If you watch TV and radio interviews with MLK from the 1960s it's amazing how much the attitudes of the interviewers towards the Civil Rights movement mirror the attitudes of people towards the protestors today. It's pretty much 100% bitching that the blacks aren't satisfied with the tiny concessions they've already been given and why won't you just shut up, go away and leave us poor white middle class folks alone ??????

Yeh I've commented this several times, but surprise bigoted white nerds dont' know or care to know the history of civil rights before using them as a bludgeon to silence minority voices in the same way their grandparents did

i had a dude tell me that there were no riots during civil rights protests in the 60's the other day in response to a literal quote from MLK on rioting

Jerry Manderbilt
May 31, 2012

gerrymandered the steak

Zeitgueist posted:

Yeh I've commented this several times, but surprise bigoted white nerds dont' know or care to know the history of civil rights before using them as a bludgeon to silence minority voices in the same way their grandparents did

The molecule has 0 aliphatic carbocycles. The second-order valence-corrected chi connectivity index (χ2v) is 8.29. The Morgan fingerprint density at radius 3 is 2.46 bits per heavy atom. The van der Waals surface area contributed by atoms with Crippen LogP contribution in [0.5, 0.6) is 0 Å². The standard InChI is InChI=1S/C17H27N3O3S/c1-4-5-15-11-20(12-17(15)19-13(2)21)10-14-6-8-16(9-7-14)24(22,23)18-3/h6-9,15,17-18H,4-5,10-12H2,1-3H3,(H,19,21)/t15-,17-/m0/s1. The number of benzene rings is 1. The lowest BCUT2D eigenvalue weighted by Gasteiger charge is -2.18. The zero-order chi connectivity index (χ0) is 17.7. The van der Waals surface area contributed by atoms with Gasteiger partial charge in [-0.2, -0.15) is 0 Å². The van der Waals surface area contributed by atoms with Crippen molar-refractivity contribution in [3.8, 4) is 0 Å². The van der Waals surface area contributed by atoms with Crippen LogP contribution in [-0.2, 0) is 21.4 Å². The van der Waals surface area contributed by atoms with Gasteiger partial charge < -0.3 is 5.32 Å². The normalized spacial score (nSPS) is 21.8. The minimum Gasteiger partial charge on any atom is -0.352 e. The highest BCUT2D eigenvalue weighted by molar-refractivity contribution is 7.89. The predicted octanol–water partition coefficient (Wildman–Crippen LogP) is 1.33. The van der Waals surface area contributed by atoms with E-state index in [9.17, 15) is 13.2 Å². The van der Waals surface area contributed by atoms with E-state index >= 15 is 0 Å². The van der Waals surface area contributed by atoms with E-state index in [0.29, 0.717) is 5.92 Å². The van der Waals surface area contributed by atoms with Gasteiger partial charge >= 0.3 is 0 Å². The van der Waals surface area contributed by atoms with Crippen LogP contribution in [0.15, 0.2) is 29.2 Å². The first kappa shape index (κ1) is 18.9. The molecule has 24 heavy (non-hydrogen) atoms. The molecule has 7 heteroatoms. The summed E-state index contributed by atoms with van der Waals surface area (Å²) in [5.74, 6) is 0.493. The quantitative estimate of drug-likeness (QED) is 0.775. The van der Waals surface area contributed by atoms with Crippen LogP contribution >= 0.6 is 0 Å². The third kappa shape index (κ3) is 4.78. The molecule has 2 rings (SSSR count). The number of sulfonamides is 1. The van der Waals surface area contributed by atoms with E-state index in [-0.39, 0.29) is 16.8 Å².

i had a dude tell me that there were no riots during civil rights protests in the 60's the other day in response to a literal quote from MLK on rioting

Something tells me he wouldn't care much for "peaceful" protests either and wouldn't have given two shits about how protesters like John Lewis nearly got beaten to death anyway.

FISHMANPET
Mar 3, 2007

Sweet 'N Sour
Can't
Melt
Steel Beams


So I'm a member on a local forum slash actual meatspace community. There's a particular poster there who I have trouble dealing with. I know he's a real person as people have met him, he actually believes the arguments he makes and positions he holds, he's not a troll, etc etc.

He's a grown man with a wife and child, but he seems to approach the world with the wide-eyed wonder of a child. He takes everything that everybody says at 100% face value, which is a problem when often the issues we discuss involve the sincerity of the statements made by people in the public eye. He has absolutely no grasp of nuance.

As an example, we were having a discussion about housing prices in NYC and preventing the uber rich from buying apartments and leaving them empty. Basically, I made the point that banning something like that is silly because the rich are gonna figure out a way to do what they want, and we should just tax "it" somehow (and I'm not posting this because of the content, I'm just trying to give you an idea of his reactions to things).